About Me

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Melfort, Saskatchewan, Canada
I am a lawyer in Melfort, Saskatchewan, Canada who enjoys reading, especially mysteries. Since 2000 I have been writing personal book reviews. This blog includes my reviews, information on and interviews with authors and descriptions of mystery bookstores I have visited. I strive to review all Saskatchewan mysteries. Other Canadian mysteries are listed under the Rest of Canada. As a lawyer I am always interested in legal mysteries. I have a separate page for legal mysteries. Occasionally my reviews of legal mysteries comment on the legal reality of the mystery. You can follow the progression of my favourite authors with up to 15 reviews. Each year I select my favourites in "Bill's Best of ----". As well as current reviews I am posting reviews from 2000 to 2011. Below my most recent couple of posts are the posts of Saskatchewan mysteries I have reviewed alphabetically by author. If you only want a sentence or two description of the book and my recommendation when deciding whether to read the book look at the bold portion of the review. If you would like to email me the link to my email is on the profile page.

Tuesday, May 14, 2019

2019 Harper Lee Prize for Legal Fiction Shortlist

The shortlist for the 2019 Harper Lee Prize for Legal Fiction has been announced by the University of Alabama and the American Bar Journal. The following books from the 25 entries were chosen:

1.) The Boat People by Sharon
2.) Class Action by Steven B.
Frank; and,
3.) The Widows of Malabar Hill by Sujata Massey

This is the first year in which I do not know any of the authors.

In the release on the shortlist there is the following comment:

"This year's Harper Lee Prize was particularly difficult to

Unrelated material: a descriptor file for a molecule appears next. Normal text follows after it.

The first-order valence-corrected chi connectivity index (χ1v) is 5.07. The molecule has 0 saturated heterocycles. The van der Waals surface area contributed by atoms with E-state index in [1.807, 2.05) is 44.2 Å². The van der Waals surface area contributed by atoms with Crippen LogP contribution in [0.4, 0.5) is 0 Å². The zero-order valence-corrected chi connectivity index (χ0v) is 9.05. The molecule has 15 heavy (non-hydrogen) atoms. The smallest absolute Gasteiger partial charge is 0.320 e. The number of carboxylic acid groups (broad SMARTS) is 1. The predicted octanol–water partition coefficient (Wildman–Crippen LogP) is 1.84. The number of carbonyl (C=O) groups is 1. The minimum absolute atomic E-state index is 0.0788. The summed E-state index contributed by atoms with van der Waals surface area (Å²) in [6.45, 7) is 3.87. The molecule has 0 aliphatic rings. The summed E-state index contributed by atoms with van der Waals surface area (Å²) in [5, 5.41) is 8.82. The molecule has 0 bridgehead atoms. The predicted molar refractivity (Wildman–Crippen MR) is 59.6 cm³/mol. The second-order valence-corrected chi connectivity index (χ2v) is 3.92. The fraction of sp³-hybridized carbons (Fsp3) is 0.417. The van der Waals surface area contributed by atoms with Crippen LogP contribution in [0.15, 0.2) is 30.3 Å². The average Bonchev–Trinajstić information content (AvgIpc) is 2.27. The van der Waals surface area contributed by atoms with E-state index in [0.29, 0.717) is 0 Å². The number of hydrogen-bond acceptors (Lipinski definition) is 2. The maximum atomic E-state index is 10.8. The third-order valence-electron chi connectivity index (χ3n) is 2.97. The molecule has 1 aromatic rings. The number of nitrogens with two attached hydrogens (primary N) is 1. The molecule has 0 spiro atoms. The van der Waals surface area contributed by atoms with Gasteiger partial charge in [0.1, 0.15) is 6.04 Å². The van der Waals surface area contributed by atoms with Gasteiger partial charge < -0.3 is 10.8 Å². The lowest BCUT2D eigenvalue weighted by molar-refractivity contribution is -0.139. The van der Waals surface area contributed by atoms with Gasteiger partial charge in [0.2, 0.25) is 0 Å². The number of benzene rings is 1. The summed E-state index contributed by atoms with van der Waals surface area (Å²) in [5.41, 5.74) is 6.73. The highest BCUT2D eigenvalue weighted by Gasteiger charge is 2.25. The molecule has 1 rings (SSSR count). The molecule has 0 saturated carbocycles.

judge," said Molly McDonoug, editor and publisher of the
ABA Journal. "We were evaluating so many gripping and
compelling reads."

I would have been interested to know which books were on the long list but that information has not been released each year.

The judging panel for 2019 will be:

Robert Barnes, a journalist with the Washington Post; Steven Hobbs, Tom Bevill chairholder of Law at UA; Claire Matturro, a UA law school alumna; Utz McKnight, chair of the UA department of gender and race studies and professor of political science; and author Gin Phillips.

Of that group I know Claire Matturro having read her books featuring the obsessive and funny Southern attorney, Rose Lily Belle Cleary.

As with the Award in recent years readers of the ABA Journal will form a 5th voter for the Award.

The Award will be presented again at the Library of Congress during the National Book Festival.

Following my reading practice I plan to read the shortlist and provide posts on each book and my thoughts on the winner.


  1. What an interesting list, Bill. I do know Sujata Massey's work, and I believe she's quite talented. However, I've not read this one. I do think this will make for fine reading for you, and I look forward to your thoughts on the shortlist as you get to them.

    1. Margot: Thanks for the comment. I am glad to read your recommend Massey's work.

  2. Sharon Bala's book is on my summer TBR list since she is an Atlantic Canadian author.

    In the past, I've read one of the books in Sujata Massey's other series, and have Widows of Malabar Hill on my library reserve list, as it has been highly recommended by some book bloggers I respect.

    I admit I have heard of neither book nor author for #2.

    I'm looking forward to seeing who wins!

    1. Debbie: Thanks for the comment. I did not know Bala is Canadian. I am looking forward to these books.